Logo of Phnom Penh Post newspaper Phnom Penh Post - Rise in reported sex crimes continues three-year trend

Rise in reported sex crimes continues three-year trend

Rise in reported sex crimes continues three-year trend

Reports of Cambodian children falling victim to sex crimes such as rape and human

trafficking rose last year according to several human rights NGOs such as Licadho

and the Cambodia Women Crisis Center (CWCC).

Despite the increase in reported cases, the groups cautioned the rise might reflect

better reporting rather that a significant jump in the actual number of incidents.

LICADHO, which closely monitors such incidents, said more cases of rape and sexual

abuse were coming to light for a number of reasons.

"Licadho has received an increase in reported cases of rape and indecent assault

which may be linked to community awareness raising, better access to NGO or police

services and more media coverage," wrote Naly Pilorge, the organization's director,

by email.

The NGO investigated 146 cases of rape and indecent assault in 2001. That rose 23

percent to 179 cases in 2002. The trend for 2003 showed about a 12 percent increase

over the previous year, said Pilorge.

The government's statistics showed a rise as well, particularly during 2003.

The Ministry of Interior's (MoI) project on sex crimes, the Law Enforcement Against

Sexual Exploitation of Children Project, reported 372 rape and trafficking cases

and that 208 offenders were arrested in 2002. By November 2003, at least 415 cases

of rape had been investigated and 363 offenders taken to jail for the year.

While the increases are relatively modest, they represent only a fraction of the

total number of cases, estimates Legal Aid of Cambodia. The NGO figures that 60 to

70 percent of sexual assault cases may be settled out of court, usually through cash

payments.

Such transactions typically enrich 'witnesses' and police officials at the expense

of victims. In one case documented by Licadho, only $10 of a $200 police-brokered

settlement went to the victim.

And when cases are ultimately heard by courts, the law is rarely carried out. The

typical conviction rate for rape crimes is about 20 percent. Yet ADHOC reported in

2002 that out of 297 reported rape cases, only 4 percent of the offenders who were

convicted had been tried according to legal procedures.

"The courts are not doing enough to investigate and convict sex offenders whether

they are Cambodian or foreigners," wrote Pilorge by email. She said the courts

are fully capable of prosecuting offenders if they take the charges seriously.

The increase in reported cases comes while a number of foreigners accused of sex

crimes have made headlines. Most recently, two American citizens, Richard Arthur

Schmidt, 61, and Balke Alan Respiny, 47, and a French citizen, Olivier Frenoy, 34,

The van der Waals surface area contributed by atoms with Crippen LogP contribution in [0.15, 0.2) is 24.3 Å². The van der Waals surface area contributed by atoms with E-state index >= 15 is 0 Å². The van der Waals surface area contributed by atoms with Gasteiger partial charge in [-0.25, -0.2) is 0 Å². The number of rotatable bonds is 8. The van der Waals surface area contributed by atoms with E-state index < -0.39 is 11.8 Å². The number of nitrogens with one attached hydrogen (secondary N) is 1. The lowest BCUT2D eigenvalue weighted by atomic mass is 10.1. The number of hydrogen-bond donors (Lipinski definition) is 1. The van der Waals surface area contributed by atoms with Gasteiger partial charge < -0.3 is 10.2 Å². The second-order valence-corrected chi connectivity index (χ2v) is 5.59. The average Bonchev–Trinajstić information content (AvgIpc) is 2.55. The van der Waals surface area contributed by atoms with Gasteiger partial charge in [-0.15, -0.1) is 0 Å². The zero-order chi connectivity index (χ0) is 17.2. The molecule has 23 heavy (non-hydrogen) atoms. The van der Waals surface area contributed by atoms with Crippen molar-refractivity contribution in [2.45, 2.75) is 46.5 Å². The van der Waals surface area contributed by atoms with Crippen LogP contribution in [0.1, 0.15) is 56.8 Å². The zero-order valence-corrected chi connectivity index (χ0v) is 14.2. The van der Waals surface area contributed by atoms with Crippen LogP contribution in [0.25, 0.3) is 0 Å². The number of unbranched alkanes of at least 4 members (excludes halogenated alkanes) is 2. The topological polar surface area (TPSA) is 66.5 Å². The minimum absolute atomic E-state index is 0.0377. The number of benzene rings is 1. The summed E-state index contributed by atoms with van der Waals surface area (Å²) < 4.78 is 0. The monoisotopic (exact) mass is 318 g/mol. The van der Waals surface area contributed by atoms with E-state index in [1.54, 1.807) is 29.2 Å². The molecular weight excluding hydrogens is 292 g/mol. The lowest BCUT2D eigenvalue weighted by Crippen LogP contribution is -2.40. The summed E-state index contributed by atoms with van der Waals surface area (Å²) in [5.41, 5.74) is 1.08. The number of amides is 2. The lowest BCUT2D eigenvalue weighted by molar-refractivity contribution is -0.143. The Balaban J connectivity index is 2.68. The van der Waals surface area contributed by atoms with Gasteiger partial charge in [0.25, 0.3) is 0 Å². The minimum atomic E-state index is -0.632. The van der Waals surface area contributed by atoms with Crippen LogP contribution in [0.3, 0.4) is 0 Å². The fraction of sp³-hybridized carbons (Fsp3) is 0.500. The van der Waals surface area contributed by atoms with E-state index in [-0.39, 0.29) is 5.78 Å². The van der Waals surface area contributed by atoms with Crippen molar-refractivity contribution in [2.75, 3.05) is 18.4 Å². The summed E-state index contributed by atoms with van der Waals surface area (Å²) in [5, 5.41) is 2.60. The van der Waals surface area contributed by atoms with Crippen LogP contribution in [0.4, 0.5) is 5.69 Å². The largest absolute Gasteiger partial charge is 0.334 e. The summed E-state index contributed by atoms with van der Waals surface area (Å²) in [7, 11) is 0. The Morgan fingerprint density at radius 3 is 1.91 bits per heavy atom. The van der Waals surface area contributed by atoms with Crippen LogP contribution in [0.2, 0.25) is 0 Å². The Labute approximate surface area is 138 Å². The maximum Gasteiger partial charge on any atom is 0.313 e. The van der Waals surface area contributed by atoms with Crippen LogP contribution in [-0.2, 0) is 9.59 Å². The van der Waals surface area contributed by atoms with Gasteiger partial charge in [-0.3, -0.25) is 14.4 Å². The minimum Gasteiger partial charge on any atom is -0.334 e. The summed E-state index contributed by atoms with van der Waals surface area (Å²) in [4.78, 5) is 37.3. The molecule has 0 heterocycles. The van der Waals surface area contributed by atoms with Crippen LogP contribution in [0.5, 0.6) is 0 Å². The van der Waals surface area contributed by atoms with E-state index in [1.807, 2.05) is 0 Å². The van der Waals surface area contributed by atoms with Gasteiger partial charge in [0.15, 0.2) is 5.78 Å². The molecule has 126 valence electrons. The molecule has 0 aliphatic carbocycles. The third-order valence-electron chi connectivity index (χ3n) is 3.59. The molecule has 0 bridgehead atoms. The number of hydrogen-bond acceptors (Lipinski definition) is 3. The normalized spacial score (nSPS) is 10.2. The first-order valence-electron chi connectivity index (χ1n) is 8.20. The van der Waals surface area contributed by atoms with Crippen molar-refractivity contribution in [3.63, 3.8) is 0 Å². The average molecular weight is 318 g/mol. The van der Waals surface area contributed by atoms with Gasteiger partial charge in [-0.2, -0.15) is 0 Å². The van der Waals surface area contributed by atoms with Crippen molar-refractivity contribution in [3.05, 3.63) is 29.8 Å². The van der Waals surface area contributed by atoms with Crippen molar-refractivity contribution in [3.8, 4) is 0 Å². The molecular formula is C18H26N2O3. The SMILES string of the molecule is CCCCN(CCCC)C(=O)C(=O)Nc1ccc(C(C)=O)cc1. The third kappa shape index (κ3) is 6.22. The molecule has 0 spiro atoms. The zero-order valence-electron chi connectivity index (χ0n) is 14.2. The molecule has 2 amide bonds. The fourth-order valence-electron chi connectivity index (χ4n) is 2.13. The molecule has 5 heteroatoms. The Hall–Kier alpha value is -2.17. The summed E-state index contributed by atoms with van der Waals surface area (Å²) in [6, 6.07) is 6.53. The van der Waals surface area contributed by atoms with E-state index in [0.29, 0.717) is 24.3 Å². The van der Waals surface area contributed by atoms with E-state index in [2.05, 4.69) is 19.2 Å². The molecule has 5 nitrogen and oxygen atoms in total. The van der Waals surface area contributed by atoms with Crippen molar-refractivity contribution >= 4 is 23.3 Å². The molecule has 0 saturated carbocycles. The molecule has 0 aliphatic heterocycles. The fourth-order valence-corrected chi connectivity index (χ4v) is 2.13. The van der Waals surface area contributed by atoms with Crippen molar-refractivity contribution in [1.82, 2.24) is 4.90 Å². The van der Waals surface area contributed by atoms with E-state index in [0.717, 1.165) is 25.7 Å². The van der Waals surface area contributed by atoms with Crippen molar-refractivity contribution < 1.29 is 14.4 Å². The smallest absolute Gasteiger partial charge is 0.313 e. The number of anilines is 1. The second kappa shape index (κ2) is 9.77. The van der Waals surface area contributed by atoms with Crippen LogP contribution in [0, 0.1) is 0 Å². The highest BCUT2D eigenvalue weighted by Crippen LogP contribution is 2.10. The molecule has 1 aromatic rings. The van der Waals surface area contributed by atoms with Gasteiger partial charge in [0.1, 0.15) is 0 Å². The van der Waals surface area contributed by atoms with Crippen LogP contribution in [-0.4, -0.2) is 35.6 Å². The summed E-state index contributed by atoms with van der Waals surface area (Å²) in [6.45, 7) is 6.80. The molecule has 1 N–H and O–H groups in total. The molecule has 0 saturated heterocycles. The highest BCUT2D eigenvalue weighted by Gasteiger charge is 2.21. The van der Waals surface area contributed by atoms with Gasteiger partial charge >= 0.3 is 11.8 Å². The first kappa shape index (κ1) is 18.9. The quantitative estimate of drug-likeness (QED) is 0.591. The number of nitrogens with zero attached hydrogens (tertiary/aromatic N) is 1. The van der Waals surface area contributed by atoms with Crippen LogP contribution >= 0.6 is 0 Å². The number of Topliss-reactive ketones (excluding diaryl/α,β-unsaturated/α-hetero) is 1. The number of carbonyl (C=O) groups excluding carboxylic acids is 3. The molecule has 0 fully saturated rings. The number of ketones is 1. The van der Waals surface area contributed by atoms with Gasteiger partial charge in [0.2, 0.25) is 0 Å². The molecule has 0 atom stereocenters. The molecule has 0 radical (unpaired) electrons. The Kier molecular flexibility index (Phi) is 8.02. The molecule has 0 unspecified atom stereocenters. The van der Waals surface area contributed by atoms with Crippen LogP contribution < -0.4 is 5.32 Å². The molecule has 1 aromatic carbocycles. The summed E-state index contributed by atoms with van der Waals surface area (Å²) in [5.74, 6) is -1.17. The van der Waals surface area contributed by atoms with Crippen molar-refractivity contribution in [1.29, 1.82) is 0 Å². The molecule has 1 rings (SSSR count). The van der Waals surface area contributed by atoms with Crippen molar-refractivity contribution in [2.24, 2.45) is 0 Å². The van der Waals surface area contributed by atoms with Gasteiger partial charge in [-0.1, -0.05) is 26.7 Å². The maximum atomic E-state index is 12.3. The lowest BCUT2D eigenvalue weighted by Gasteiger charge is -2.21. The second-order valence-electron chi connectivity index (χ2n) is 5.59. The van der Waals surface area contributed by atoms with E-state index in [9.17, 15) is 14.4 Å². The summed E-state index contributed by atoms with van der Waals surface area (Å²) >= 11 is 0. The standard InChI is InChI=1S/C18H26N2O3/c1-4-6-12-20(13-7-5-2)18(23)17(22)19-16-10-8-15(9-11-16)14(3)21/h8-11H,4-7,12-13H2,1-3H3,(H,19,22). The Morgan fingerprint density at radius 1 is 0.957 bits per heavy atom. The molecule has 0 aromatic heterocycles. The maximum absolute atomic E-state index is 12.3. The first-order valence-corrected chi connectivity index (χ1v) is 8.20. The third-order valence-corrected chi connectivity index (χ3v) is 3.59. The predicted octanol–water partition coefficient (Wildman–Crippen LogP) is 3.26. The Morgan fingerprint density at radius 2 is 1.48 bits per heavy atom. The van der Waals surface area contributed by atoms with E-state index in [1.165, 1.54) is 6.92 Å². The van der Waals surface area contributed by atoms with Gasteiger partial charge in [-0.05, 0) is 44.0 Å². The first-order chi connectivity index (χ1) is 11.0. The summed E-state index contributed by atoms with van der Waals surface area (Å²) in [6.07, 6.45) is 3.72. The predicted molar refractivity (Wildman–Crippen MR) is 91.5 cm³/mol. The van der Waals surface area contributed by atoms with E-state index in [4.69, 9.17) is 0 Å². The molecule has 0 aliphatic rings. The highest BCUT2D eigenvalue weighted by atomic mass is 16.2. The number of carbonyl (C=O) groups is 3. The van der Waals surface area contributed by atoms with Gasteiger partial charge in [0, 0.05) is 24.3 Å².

were charged with sexual offenses in December 2003.

Mam Somaly, president of AFESIP, a French child-welfare NGO, said the arrests of

foreigners accused of rape and debauchery was rising.

"Right now, it is very much on the increase," said Somaly, pointing to

the indictment of foreigners including German and Japanese citizens in November 2003.

But in spite of the string of high-profile cases of foreigners accused of debauchery,

Cambodians perpetrate most such crimes. Christian Guth, a law enforcement expert

in the sex crimes unit at MoI, said foreigners were implicated in less than 10 percent

of debauchery cases.

The [enforcement] efforts by the police are not specifically against foreigners,"

said Guth. "Most people arrested are Cambodian."

He said that police were acting on information from NGOs that were tracking suspected

foreign pedophiles since police seldom conduct their own independent investigations.

"These NGOs feel more free to investigate foreigners since it's easier because

they are more visible and it interests more people," he said. "[But] every

day, every week we have cases of rape of children committed by Cambodian people."

Government spokesman Kheiu Sopheak said the enforcement effort by police would send

a message to sex tourists that they are no longer tolerated in Cambodia. However,

he did not comment on a larger strategy by law enforcement to combat sex crimes in

Cambodian society.

"This is not a crackdown. This is the law," he said. "Cambodia is

not a sanctuary for those people. Our sons, our daughters must not be violated by

those people."

Mu Sochua, Minister of the Ministry of Women's and Veterans' Affairs, said that Cambodian

children who are raped or trafficked still do not receive justice because of a corrupt

court system.

In order to curb sexual abuse, the government should value children as one of its

highest priorities, she said. That meant regulating the sex industry in nightspots

such as restaurants and hotels and enforcing Hun Sen's 2001 ban on karaoke bars now

operating as beer gardens and restaurants.

However, she noted some encouraging signs among the police and judiciary.

"It's better now," she said. "I see police cracking down and arresting

people who commit rape, trafficking, and pedophilia in Cambodia. The court has also

changed their attitude slightly."

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